QUICK TIPS FOR STRONGER SENTENCES
by Barbara Florio Graham
Make sure the MAIN information is in the MAIN clause.
Select an ACTIVE verb for the main clause,
unless you deliberately choose to express a situation describing the status quo.
Avoid weak verbs.
Check every adverb immediately following a verb to determine if:
- it's necessary,
- if a stronger verb might incorporate the adverb,
- if it's redundant.
Look for adverbs masquerading as conjunctions.
Check them, if necessary, against a list of subordinate conjunctions.
Find the REAL subject of the verb in the main clause.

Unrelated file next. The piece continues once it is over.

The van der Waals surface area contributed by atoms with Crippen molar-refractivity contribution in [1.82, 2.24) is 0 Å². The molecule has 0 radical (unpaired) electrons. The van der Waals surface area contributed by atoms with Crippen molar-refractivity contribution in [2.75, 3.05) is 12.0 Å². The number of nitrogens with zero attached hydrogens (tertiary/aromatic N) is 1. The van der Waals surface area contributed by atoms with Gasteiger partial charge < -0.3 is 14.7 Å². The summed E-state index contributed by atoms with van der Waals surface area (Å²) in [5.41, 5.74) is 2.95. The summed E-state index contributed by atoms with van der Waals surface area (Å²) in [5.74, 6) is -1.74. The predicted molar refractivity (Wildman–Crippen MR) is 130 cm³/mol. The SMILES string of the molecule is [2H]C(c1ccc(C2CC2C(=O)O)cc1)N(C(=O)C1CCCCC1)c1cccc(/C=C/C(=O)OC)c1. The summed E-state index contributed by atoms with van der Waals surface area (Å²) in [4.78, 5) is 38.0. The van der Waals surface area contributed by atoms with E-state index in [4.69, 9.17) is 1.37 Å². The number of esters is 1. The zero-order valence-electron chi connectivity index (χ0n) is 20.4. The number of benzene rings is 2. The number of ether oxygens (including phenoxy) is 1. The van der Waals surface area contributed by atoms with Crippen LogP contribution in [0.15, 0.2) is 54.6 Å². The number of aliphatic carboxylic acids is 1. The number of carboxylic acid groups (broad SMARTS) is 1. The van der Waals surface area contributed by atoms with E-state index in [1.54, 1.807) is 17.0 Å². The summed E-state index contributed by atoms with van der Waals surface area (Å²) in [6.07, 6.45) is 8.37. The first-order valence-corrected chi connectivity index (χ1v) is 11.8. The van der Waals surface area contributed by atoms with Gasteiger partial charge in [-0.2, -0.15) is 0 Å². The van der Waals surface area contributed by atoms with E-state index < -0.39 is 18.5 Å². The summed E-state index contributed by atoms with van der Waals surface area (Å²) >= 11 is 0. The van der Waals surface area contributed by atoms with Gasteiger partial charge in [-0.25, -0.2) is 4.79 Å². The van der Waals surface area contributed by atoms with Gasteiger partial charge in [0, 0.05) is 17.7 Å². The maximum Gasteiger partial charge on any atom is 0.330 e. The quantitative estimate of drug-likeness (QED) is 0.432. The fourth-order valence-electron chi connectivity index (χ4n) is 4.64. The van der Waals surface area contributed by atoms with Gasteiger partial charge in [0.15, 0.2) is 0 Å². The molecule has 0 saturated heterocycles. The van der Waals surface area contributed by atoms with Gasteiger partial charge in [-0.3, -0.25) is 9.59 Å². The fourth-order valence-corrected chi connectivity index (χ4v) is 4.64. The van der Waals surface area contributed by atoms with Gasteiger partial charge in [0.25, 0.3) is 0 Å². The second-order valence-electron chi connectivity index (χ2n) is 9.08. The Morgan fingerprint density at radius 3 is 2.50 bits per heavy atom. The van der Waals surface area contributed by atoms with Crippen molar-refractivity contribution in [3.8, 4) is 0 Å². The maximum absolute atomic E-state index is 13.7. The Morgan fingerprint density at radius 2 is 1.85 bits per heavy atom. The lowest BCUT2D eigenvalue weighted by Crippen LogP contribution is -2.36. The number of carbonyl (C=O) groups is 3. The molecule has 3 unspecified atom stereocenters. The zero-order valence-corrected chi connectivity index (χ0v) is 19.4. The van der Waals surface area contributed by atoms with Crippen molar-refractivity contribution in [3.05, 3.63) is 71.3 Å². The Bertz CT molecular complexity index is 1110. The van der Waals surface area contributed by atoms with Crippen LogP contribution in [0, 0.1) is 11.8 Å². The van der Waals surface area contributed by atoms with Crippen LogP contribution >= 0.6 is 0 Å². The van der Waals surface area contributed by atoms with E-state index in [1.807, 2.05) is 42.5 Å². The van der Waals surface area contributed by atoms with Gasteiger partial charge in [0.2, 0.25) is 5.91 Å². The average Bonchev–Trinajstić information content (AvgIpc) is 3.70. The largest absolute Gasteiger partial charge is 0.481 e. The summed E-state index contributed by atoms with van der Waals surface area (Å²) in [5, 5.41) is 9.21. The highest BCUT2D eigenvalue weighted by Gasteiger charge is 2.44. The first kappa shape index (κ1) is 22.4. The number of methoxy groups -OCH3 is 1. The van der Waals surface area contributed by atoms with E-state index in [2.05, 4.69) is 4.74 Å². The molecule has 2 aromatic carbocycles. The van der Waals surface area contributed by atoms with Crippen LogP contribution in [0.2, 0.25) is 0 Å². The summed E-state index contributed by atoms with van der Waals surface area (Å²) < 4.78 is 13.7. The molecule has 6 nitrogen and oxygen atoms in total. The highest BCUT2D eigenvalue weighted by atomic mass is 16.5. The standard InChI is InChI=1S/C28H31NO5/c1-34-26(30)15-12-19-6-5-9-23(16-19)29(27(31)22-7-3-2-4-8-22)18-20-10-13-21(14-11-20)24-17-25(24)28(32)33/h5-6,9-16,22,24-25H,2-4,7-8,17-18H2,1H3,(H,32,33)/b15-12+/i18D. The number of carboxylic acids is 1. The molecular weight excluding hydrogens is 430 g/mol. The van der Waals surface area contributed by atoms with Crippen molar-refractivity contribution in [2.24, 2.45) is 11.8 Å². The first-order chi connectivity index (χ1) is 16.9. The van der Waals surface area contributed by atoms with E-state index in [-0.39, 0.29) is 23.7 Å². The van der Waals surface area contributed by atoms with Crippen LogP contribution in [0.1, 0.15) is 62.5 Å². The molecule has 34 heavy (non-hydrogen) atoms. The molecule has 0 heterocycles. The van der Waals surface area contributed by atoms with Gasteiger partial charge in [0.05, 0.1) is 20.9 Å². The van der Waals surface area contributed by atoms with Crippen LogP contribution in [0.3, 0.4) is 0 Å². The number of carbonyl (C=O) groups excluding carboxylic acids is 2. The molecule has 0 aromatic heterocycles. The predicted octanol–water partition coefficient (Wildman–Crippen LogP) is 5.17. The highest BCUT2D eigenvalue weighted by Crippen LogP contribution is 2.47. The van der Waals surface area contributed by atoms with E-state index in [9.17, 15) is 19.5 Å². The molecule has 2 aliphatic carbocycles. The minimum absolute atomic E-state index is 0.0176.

Select as PRECISE a noun as possible to use as the subject.
Reduce relative clauses to participial phrases.
Question every adverb phrase or clause.
Does it add useful information concerning where, when, how, why?
Is it placed in the best location?
Change participles following verbs into infinitives.
Try an infinitive phrase instead of a gerund phrase, where a present participle is used as a noun.
Test adjectives by visualizing what they describe.
Each adjective should add visual description in terms of color, size,
perceptible quality, emotional impact, etc.
As you examine adjectives, check for missing hyphens.
Find every AND; does it join two equals?
Can you justify EVERY SINGLE COMMA?
Have you used commas within sentences in pairs, as handles?
Count quotation marks in pairs.
© Barbara Florio Graham - ALL RIGHTS RESERVED